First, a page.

After saving money to buy land, for most people, the next huddle is finding the money to buy building material, starting with bricks and cement. Interestingly, there is a cheaper and more environmental friendly way to build a house without compromising on its standard.
Interlocking blocks have been around the construction market for a while. They are made from either soil only or cement only.
However, nowadays, there is an emerging trend where interlocking stabilised soil blocks (ISSB) are used because they are much cheaper. They are made of soil with a small mixtureof cement.
Stephen Jjuuko Kwagala, a graduate architect and contractor, says the bricks are 10 per cent cement while the rest is murram soil. “Just as our grandparents used grass to stabilise soil before it dried on the walls of their huts, we use cement to stabilise the soil in the ISSBs. Only selected murram which does not contain organic matter is used. Basically, we just take the top soil off and use what is beneath.”
The most common type of bricks on the market are clay and fired bricks that contain a mixture of soil, sand and cement. They are also smaller in size when compared to ISSBs.
Less mortar used in ISSBs
With ordinary clay bricks or fired bricks, a builder has to use about two inches of mortar as they stack the bricks together to form a wall. With interlocking bricks, however, a builder will use only half an inch of mortar. A more sophisticated constructor may choose to use the dry stacking method, where the bricks are stacked one on top of the other without mortar.
Kwagala says with ISSBs mortar is only used as you stack the bricks horizontally. “We do not use mortar in the vertical spaces between the bricks because interlocking bricks come out of the machine when they are straight and have the same thickness. This means a builder can save about one third of the amount of plaster needed. This is not the case with fired soil bricks where each brick is unique and different from the rest.”
Small interlocking bricks cost Shs450 per brick, while the large ones – which are 22 centimetres wide – cost Shs650 per block.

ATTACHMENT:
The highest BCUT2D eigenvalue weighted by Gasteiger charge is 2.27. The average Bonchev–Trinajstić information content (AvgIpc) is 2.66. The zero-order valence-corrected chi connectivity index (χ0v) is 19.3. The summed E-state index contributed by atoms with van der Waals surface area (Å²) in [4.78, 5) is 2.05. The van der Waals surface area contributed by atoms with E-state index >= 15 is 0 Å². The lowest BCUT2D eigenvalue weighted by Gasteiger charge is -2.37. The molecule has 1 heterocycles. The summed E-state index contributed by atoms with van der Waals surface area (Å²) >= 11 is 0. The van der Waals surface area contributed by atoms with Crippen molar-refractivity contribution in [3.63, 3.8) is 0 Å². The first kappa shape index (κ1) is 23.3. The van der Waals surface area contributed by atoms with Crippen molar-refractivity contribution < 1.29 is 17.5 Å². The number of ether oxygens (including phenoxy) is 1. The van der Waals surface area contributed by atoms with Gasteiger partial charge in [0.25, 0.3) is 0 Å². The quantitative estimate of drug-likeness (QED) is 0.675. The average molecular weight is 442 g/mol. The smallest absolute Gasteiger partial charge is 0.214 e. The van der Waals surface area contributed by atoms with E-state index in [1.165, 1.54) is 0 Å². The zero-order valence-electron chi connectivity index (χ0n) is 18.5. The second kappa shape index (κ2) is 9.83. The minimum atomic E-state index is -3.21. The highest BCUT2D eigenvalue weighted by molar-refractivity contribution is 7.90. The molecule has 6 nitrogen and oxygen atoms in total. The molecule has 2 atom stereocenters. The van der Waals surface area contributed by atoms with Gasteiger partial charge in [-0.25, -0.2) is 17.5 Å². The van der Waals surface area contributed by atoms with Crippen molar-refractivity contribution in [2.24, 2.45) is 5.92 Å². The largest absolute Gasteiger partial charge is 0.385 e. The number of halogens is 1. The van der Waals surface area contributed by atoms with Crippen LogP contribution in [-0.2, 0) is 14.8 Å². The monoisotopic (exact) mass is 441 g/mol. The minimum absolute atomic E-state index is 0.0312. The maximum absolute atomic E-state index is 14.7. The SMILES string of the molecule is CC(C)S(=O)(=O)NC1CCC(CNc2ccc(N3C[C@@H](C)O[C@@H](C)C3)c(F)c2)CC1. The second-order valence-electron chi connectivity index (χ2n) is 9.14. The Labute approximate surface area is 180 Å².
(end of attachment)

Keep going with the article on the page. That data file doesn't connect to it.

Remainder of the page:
A first time builder may wonder if the building will last long with so little mortar between the bricks, however, Kwagala allays their fears. “The interlocks are a more sure thing than mortar. Once they hold together, then on a wall, the mortar is the weakest part. People should instead worry about the quality of cement being used in mortar. At the end of the day.
The obvious advantage of using interlocking bricks is that their production process is environmental friendly.
“Making clay bricks is damaging to the environment because the workers destroy wetlands in their quest to find clay,” Kwagala says, adding, “In the same way, those who make fired bricks use a vast amount of firewood in the kilns they use.”
ISSBs are cheaper because they can actually be made on the building site.
A mixture of eight wheelbarrows of soil and one bag of cement can produce 150 bricks. After mixing the soil and the cement, a little water is added and lumps of the mixture is put in the machine, which will either produce hollow or solid blocks depending on the client’s preference.
“The production time is shorter because we can make the bricks in the morning and use them for building in the afternoon of the same day,” the graduate architect advises, continuing, “A client does not feel cheated because they can supervise production and physically count the bricks. Also, they are saved the cost of transporting the bricks to the building site.”
Applying finishing to a building or just a wall can be very expensive. Stephen Jjuuko Kwagala, a graduate architect says this brick has a more natural look. The mixture is applied to the wall like any other plaster and while it is still damp, a trowel is used to put the lines where the bricks have interlocked.”